“Nato as an institution will join the coalition,” a senior diplomat involved in those discussions told Reuters. “The question is whether this is just a symbolic to the United States. France and Germany believe it is.”

Mr Tillerson said that the President also plans on pushing Nato allies to fulfil their financial commitments to the alliance. Just five of 28 allies have met a 2014 agreement to spend at least 2 per cent of their gross domestic product on defence. The US is one of those countries.

“As the president has said, he really wants participating Nato members to step up and fully meet their obligations of the burden sharing,“ Mr Tillerson said. ”Two per cent of GDP was a target they all agreed to. I think you can expect the president to be very tough on them, saying: ‘Look, the US is spending 4 per cent. We're doing a lot. The American people are doing a lot for your security for our joint security. You need to make sure you're doing your share for your own security as well.’”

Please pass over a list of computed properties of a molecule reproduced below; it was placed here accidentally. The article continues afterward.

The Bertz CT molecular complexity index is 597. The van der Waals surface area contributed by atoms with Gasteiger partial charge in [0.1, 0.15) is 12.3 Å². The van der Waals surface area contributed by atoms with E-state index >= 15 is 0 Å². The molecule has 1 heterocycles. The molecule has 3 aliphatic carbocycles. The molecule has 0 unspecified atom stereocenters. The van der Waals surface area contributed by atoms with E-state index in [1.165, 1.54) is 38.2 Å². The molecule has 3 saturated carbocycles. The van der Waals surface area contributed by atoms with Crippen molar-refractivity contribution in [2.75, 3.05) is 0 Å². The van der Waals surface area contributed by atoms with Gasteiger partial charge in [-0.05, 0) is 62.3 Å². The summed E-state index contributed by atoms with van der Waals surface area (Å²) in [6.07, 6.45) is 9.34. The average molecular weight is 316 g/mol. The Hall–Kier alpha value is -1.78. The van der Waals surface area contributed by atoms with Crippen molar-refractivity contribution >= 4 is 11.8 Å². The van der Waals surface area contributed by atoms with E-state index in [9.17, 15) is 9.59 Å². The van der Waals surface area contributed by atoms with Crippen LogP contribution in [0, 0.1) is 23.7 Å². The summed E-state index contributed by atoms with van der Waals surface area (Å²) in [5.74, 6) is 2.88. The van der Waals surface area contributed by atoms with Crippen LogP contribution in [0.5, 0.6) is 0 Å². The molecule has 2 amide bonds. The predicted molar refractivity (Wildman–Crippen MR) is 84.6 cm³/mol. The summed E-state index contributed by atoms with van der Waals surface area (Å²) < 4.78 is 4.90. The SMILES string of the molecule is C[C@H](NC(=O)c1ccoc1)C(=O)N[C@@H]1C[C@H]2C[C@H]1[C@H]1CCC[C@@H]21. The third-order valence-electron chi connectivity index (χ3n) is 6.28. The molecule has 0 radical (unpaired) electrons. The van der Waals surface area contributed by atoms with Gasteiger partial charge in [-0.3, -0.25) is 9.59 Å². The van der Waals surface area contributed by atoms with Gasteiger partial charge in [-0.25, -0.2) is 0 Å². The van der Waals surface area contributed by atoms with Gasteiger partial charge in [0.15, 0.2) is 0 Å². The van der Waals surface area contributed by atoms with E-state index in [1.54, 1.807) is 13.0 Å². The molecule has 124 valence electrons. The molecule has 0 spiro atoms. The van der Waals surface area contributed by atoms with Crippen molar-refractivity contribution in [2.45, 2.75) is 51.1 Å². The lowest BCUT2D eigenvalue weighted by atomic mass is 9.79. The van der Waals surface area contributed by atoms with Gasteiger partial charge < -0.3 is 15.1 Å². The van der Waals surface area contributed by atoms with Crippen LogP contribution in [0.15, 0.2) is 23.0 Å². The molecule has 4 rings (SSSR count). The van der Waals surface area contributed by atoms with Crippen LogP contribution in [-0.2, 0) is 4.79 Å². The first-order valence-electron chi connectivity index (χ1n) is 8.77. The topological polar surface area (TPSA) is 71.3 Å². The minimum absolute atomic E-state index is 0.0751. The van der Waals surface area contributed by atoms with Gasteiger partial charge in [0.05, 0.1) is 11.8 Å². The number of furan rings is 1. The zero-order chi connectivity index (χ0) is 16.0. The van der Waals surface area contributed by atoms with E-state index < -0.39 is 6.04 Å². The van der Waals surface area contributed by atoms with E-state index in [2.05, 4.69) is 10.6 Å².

However, this will not be easy - with Germany already making clear that it cannot afford to spend double

Aside from security and financing concerns, American officials may hear from Nato allies who have written a series of reports in recent weeks highlighting the risks poised by climate change. Those countries have urged the Trump administration to respect the Paris Climate Agreement and to ensure that the US meets its commitments to reducing greenhouse gas emissions. It will certainly be a topic for the G7 summit on Friday.

Pope Francis made clear he sees climate as a priority for Mr Trump in gifting him a signed copy of his 2017 peace message whose title is “Nonviolence - A Style of Politics for Peace”, and a copy of his 2015 encyclical letter on the need to protect the environment from the effects of climate change. “Well, I'll be reading them,” Mr Trump said.

After Mr Trump flew from Rome to Belgium, the countries Prime Minister Charles Michel said he also insisted that Mr Trump should unequivocally back the Paris Agreement on climate change.

It is clear that there are a number of delicate issues facing Mr Trump on the latest leg of his first foreign trip - but having told Pope Francis "we can use peace" and come away from their meeting declaring that it went "great" and the Pontiff "is something... he is really good" - Mr Trump will hope he can emerge of the Nato mini-summit similarly unscathed.